- By HOWARD FENDRICH, AP Pro Football Writer
- Los Angeles Chargers quarterback Philip Rivers, left, is sacked by Denver Broncos outside linebacker Von Miller during the second half of an NFL football game Sunday, Oct. 22, 2017, in Carson, Calif. (AP Photo/Jae C. Hong)
By HOWARD FENDRICH, AP Pro Football Writer
Talk about a clunker of a day around the NFL: There were three shutouts in a span of about 6½ hours, the same number of zeros put up throughout all of last season.
With all of the emphasis on offense over the years, with rule changes intended to make it easier to score and harder to defend, it’s surprising — and not all that enjoyable — to see that sort of futile production.
In addition to the Los Angeles Chargers’ 21-0 victory over the Denver Broncos, the Los Angeles Rams’ 33-0 win over the Arizona Cardinals and the Jacksonville Jaguars’ 27-0 defeat of the Indianapolis Colts, there were these paltry scores Sunday: Chicago Bears 17, Carolina Panthers 3 in a game with zero TDs from either offense; Tennessee Titans 12, Cleveland Browns 9 in an all-field-goal OT dud; Seattle Seahawks 24, New York Giants 7; and New England Patriots 23, Atlanta Falcons 7 in a snooze-fest of a Super Bowl rematch at night.
The last time there was a trio of shutouts in a single week of the season was in December 2012. The last time four teams were blanked simultaneously? Need to go all the back to November 1983.
“It was fun,” Chargers QB Philip Rivers said after his club dealt the Broncos their first shutout in a quarter-century, “to watch our defense play.”
Not much fun for anyone else.
Now the question is what caused this.
One common thread Sunday was the lack of good quarterback play.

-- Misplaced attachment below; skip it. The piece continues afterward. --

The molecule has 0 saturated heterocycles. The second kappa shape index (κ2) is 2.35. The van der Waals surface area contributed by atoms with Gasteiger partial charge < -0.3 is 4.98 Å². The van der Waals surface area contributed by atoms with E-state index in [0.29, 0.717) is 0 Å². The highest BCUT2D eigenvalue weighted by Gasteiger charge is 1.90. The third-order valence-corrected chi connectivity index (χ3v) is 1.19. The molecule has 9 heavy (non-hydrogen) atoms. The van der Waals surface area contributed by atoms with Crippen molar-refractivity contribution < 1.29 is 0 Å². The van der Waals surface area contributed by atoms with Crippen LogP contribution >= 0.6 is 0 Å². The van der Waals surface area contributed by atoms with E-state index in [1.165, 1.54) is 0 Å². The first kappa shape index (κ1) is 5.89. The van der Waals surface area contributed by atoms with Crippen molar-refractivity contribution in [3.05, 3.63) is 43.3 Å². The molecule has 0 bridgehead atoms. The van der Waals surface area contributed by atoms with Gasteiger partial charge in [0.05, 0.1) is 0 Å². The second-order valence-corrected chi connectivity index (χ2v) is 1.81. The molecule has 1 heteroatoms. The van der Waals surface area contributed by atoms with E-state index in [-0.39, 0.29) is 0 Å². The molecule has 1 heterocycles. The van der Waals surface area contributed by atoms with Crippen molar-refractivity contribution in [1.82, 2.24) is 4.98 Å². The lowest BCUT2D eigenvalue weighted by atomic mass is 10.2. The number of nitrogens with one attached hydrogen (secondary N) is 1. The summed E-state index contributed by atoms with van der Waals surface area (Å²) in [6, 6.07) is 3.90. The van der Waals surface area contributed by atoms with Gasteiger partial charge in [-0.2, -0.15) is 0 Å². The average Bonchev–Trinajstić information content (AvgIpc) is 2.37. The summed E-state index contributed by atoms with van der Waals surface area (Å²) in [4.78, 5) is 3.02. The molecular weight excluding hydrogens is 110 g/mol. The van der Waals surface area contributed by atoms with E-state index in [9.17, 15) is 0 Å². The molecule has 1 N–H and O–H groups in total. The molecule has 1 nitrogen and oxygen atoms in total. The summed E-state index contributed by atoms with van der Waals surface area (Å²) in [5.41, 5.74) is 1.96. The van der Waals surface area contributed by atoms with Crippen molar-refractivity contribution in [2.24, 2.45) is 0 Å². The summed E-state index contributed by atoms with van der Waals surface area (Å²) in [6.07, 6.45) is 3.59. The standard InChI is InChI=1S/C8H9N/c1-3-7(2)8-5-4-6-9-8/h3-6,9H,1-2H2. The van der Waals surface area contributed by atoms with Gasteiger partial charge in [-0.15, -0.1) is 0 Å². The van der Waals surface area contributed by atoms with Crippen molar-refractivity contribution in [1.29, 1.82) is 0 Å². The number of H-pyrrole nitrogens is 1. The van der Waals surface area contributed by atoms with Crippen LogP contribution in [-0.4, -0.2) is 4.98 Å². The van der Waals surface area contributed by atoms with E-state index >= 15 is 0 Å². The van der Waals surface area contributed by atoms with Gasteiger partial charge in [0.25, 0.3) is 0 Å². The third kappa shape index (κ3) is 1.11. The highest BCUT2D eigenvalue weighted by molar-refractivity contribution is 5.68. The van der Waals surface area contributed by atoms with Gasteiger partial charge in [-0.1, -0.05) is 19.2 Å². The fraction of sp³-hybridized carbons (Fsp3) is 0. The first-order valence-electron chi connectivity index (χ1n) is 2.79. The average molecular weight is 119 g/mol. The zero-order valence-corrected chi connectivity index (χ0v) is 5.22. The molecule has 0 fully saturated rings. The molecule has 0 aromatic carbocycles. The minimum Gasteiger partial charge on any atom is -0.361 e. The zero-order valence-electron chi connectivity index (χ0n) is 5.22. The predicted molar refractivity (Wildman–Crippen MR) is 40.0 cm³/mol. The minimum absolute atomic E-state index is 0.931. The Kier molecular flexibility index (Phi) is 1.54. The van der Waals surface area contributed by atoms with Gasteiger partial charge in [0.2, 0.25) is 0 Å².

The Broncos are trying to get by with Trevor Siemian at the position. The Cardinals lost Carson Palmer to a broken left arm in the first half and were forced to turn to Drew Stanton, who was 5 for 14 for 62 yards and an interception. The Colts are still without Andrew Luck — will he even play at all this season? — and Jacoby Brissett is not much more than serviceable.
Palmer is expected to miss about two months — “a real gut punch,” wideout Larry Fitzgerald said — and no fewer than a quarter of the NFL’s 32 clubs have lost their starting QB for at least some time because of injury. Another one hurt Sunday was Miami’s Jay Cutler, who left a 31-28 victory over the New York Jets with a chest injury; as it is, the Dolphins lured him out of retirement to fill in when Ryan Tannehill went down for the season.
In case you missed it, here are the other top topics after the NFL season’s seventh Sunday:
PLAYING IN A FOG
New England’s win over visiting Atlanta was hard to see, in person or on TV, thanks to the thick fog that rolled into Foxborough. “Might be a short film session tomorrow if we can’t watch any plays,” Patriots QB Tom Brady kidded. He wasn’t the only one joking around: Social media was filled with one-liners at the Patriots’ expense .
CAN I KICK IT?
Dallas Cowboys safety Jeff Heath became the first player who is neither a place-kicker nor a punter to make more than one extra point in an NFL game in 37 years, going 2 for 3 in a 40-10 victory over the San Francisco 49ers. Heath, who last kicked in a game in high school, also handled kickoffs for Dallas after Dan Bailey left with an injured right groin in the first half. The last such performance came from Ted Thompson, who was a linebacker in 1980 and is now the GM of the Green Bay Packers.
No NFL defensive player had ever scored two 75-yard TDs in his rookie season until Bears safety Eddie Jackson did it in a single half, returning a fumble and a pick-6 off Carolina’s Cam Newton. Jackson was a fourth-round pick out of Alabama after breaking his leg in his last college season.
WARDROBE MALFUNCTION II?
Remember Justin Timberlake’s infamous “wardrobe malfunction” with Janet Jackson at halftime of the 2004 Super Bowl? Well, all these years later, JT is going back to the big game. The NFL announced that he’ll be the headline act in February at Minneapolis.
AP Pro Football Writer Josh Dubow contributed to this report.
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